Lawyers have a topsy-turvy view of evidence today. They think evidence is a document and they focus on turning it into something electronic when, in fact, the evidence was born electronically and was not generally meant to be turned into something other than data.
We have a challenge today of helping lawyers understand that they have to deal with DATA, not DOCUMENTS, and they have to deal with data in its native locations and forms in order to be most effective in representing clients. That's a huge and challenging hurdle for lawyers to lead.
JL: What are the implications of this?
CB: Very few of us live in a world where our comings and goings are not being tracked to some extent through electronics. Assuming you came from your home to work today, you were photographed digitally likely hundreds of times in whatever means of transport you chose.
If you were on the street or the subway, your location was tracked by a variety of different technologies. Your phone was communicating with routers while moving through the DC Metro area. Additionally, you were using a device while you sat on a bus or the Metro checking out various websites and social networking.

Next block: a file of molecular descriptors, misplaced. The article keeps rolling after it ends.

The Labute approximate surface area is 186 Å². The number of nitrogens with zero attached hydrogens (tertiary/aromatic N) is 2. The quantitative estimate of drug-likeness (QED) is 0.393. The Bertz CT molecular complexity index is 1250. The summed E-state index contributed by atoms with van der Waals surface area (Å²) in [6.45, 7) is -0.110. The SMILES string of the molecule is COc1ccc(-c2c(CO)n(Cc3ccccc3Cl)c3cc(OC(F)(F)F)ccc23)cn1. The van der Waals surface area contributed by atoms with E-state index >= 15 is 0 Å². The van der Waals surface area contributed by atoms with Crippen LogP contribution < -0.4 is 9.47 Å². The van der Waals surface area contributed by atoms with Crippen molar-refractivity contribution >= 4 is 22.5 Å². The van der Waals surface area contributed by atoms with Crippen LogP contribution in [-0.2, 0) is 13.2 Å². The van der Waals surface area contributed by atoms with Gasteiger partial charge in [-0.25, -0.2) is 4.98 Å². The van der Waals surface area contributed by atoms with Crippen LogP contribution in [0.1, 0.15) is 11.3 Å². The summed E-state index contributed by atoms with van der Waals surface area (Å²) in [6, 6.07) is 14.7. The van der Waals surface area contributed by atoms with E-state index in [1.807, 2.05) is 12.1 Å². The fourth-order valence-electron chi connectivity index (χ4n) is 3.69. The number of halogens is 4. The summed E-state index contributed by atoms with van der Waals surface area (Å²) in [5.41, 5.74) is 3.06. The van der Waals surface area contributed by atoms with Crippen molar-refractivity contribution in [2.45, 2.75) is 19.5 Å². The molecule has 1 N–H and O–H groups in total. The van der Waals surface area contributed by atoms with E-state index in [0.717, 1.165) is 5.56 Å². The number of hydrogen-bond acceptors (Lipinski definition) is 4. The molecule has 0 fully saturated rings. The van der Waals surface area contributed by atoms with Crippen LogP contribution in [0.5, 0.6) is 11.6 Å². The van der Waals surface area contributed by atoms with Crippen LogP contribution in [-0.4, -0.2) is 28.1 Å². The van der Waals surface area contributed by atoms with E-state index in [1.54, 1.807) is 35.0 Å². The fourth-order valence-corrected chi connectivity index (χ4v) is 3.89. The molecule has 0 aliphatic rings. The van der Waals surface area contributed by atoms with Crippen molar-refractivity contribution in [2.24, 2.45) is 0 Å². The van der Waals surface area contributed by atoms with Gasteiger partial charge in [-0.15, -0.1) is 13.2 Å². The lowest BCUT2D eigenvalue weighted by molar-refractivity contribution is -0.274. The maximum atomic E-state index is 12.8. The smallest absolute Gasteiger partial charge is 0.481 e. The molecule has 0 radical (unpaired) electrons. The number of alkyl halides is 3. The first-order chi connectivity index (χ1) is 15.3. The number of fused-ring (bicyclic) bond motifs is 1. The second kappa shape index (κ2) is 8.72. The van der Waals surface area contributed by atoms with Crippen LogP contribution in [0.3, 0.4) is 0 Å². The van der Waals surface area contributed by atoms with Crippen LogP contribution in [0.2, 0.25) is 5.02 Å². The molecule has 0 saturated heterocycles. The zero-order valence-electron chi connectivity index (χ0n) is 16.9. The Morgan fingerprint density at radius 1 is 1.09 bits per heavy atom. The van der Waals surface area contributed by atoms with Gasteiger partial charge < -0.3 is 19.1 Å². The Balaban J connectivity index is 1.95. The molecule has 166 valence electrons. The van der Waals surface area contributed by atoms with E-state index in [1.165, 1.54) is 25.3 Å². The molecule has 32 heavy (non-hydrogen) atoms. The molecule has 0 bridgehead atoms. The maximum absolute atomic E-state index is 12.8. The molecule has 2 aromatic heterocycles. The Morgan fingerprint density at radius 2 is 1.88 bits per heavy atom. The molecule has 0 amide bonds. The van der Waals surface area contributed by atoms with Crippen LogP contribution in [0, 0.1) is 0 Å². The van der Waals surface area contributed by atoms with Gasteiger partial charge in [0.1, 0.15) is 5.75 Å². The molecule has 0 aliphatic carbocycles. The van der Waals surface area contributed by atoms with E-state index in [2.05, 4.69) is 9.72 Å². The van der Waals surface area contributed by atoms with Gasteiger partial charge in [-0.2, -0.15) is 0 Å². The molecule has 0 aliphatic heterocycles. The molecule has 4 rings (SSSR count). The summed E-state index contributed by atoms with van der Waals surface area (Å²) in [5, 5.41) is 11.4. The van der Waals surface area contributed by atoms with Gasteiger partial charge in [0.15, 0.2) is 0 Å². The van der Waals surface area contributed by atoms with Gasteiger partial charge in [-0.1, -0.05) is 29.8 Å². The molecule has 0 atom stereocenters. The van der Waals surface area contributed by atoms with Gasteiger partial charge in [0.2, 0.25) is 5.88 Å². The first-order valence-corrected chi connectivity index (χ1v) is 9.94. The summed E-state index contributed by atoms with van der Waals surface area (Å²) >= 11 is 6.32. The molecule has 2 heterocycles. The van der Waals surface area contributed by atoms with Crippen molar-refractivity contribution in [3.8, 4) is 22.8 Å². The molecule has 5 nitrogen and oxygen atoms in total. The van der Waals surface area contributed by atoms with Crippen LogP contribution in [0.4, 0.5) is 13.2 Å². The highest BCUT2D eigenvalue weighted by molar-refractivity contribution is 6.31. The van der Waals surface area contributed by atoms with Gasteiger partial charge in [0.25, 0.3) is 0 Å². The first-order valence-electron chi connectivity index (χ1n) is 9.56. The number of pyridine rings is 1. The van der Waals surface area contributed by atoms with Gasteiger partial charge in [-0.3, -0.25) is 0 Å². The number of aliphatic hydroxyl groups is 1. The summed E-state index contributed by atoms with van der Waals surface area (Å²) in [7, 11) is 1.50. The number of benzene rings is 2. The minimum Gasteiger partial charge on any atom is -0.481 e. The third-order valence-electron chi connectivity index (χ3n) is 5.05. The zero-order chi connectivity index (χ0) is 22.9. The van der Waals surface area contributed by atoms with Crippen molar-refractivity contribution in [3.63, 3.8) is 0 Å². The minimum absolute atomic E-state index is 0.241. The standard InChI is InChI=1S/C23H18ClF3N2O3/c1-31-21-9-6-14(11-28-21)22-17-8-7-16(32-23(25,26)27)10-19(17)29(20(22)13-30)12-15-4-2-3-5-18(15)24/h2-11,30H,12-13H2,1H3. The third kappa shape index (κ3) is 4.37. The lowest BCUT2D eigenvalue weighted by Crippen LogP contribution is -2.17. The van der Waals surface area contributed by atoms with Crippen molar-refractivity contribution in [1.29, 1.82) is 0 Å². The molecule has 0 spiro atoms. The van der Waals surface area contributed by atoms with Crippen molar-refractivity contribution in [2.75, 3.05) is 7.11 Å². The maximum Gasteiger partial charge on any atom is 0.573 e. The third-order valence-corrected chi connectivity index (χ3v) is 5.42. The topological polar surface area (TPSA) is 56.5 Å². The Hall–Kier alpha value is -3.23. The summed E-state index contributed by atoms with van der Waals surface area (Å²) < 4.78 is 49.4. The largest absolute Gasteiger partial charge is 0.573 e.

You were leaving digital breadcrumbs intentionally and unintentionally in massive quantities just on your trip to work. This is all digital evidence.
JL: What is the relevancy of E-Discovery as it pertains to major cases today?
CB: What we see in the FBI vs Apple is the dispute that goes into a privacy and corporate policy and constitutional rights. All major issues. Behind it is the recognition from the government that they are far more likely to obtain probative evidence on terrorist activities and their contacts. All of that is extremely probative evidence.